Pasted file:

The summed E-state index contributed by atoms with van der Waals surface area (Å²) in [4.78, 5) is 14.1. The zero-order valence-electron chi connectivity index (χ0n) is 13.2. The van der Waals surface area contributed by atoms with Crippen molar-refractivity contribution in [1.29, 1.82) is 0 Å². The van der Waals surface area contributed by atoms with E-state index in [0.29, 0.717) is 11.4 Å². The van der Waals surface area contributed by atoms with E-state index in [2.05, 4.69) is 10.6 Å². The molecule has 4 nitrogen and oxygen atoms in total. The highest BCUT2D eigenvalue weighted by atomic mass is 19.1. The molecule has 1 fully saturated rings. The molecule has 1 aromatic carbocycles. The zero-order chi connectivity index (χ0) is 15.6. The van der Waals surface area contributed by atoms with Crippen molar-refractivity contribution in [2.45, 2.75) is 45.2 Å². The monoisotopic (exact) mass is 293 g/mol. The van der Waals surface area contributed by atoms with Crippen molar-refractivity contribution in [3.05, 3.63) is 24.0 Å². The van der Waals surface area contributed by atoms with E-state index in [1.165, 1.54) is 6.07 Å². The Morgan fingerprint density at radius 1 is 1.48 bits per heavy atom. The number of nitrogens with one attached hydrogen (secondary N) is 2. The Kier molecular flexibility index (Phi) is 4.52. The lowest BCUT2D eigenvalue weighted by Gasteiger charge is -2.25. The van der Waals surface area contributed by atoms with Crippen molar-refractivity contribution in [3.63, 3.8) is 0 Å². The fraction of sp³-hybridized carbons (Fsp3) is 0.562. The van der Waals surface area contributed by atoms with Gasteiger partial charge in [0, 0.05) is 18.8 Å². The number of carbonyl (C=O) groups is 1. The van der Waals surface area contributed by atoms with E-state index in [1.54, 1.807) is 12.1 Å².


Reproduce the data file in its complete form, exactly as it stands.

The summed E-state index contributed by atoms with van der Waals surface area (Å²) in [4.78, 5) is 14.1. The zero-order valence-electron chi connectivity index (χ0n) is 13.2. The van der Waals surface area contributed by atoms with Crippen molar-refractivity contribution in [1.29, 1.82) is 0 Å². The van der Waals surface area contributed by atoms with E-state index in [0.29, 0.717) is 11.4 Å². The van der Waals surface area contributed by atoms with E-state index in [2.05, 4.69) is 10.6 Å². The molecule has 4 nitrogen and oxygen atoms in total. The highest BCUT2D eigenvalue weighted by atomic mass is 19.1. The molecule has 1 fully saturated rings. The molecule has 1 aromatic carbocycles. The zero-order chi connectivity index (χ0) is 15.6. The van der Waals surface area contributed by atoms with Crippen molar-refractivity contribution in [2.45, 2.75) is 45.2 Å². The monoisotopic (exact) mass is 293 g/mol. The van der Waals surface area contributed by atoms with Crippen molar-refractivity contribution in [3.05, 3.63) is 24.0 Å². The van der Waals surface area contributed by atoms with E-state index in [1.165, 1.54) is 6.07 Å². The Morgan fingerprint density at radius 1 is 1.48 bits per heavy atom. The number of nitrogens with one attached hydrogen (secondary N) is 2. The Kier molecular flexibility index (Phi) is 4.52. The lowest BCUT2D eigenvalue weighted by Gasteiger charge is -2.25. The van der Waals surface area contributed by atoms with Crippen molar-refractivity contribution in [3.63, 3.8) is 0 Å². The fraction of sp³-hybridized carbons (Fsp3) is 0.562. The van der Waals surface area contributed by atoms with Gasteiger partial charge in [0, 0.05) is 18.8 Å². The number of carbonyl (C=O) groups is 1. The van der Waals surface area contributed by atoms with E-state index in [1.54, 1.807) is 12.1 Å².